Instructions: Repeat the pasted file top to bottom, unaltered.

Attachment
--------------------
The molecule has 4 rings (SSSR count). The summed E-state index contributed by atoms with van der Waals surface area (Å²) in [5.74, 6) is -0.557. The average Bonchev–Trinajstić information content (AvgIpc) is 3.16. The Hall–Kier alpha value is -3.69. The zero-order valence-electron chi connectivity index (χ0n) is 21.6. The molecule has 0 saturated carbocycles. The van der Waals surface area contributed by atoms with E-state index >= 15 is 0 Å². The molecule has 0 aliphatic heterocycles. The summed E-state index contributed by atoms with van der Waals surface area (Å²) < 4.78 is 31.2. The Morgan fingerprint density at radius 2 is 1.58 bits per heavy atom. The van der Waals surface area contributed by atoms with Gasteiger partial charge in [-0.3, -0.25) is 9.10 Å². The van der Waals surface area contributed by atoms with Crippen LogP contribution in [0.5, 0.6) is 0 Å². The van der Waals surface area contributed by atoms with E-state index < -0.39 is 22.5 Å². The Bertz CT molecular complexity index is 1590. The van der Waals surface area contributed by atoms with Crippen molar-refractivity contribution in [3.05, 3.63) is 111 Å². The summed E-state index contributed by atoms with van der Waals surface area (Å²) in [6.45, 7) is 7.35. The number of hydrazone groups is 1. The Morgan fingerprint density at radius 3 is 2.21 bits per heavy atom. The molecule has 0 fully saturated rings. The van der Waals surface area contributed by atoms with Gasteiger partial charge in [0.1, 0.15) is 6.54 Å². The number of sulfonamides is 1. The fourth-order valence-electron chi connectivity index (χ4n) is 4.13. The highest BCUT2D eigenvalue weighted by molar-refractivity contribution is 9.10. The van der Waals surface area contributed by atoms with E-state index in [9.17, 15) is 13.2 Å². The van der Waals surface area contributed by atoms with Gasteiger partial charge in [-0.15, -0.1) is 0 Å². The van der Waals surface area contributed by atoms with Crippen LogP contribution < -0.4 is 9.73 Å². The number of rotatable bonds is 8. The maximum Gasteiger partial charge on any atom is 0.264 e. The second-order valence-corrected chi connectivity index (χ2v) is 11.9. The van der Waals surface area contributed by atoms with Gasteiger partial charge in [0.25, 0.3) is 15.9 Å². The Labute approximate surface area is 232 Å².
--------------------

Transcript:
The molecule has 4 rings (SSSR count). The summed E-state index contributed by atoms with van der Waals surface area (Å²) in [5.74, 6) is -0.557. The average Bonchev–Trinajstić information content (AvgIpc) is 3.16. The Hall–Kier alpha value is -3.69. The zero-order valence-electron chi connectivity index (χ0n) is 21.6. The molecule has 0 saturated carbocycles. The van der Waals surface area contributed by atoms with E-state index >= 15 is 0 Å². The molecule has 0 aliphatic heterocycles. The summed E-state index contributed by atoms with van der Waals surface area (Å²) < 4.78 is 31.2. The Morgan fingerprint density at radius 2 is 1.58 bits per heavy atom. The van der Waals surface area contributed by atoms with Gasteiger partial charge in [-0.3, -0.25) is 9.10 Å². The van der Waals surface area contributed by atoms with Crippen LogP contribution in [0.5, 0.6) is 0 Å². The van der Waals surface area contributed by atoms with E-state index < -0.39 is 22.5 Å². The Bertz CT molecular complexity index is 1590. The van der Waals surface area contributed by atoms with Crippen molar-refractivity contribution in [3.05, 3.63) is 111 Å². The summed E-state index contributed by atoms with van der Waals surface area (Å²) in [6.45, 7) is 7.35. The number of hydrazone groups is 1. The Morgan fingerprint density at radius 3 is 2.21 bits per heavy atom. The molecule has 0 fully saturated rings. The van der Waals surface area contributed by atoms with Gasteiger partial charge in [0.1, 0.15) is 6.54 Å². The number of sulfonamides is 1. The fourth-order valence-electron chi connectivity index (χ4n) is 4.13. The highest BCUT2D eigenvalue weighted by molar-refractivity contribution is 9.10. The van der Waals surface area contributed by atoms with E-state index in [9.17, 15) is 13.2 Å². The van der Waals surface area contributed by atoms with Gasteiger partial charge in [-0.15, -0.1) is 0 Å². The van der Waals surface area contributed by atoms with Crippen LogP contribution < -0.4 is 9.73 Å². The number of rotatable bonds is 8. The maximum Gasteiger partial charge on any atom is 0.264 e. The second-order valence-corrected chi connectivity index (χ2v) is 11.9. The van der Waals surface area contributed by atoms with Gasteiger partial charge in [0.25, 0.3) is 15.9 Å². The Labute approximate surface area is 232 Å².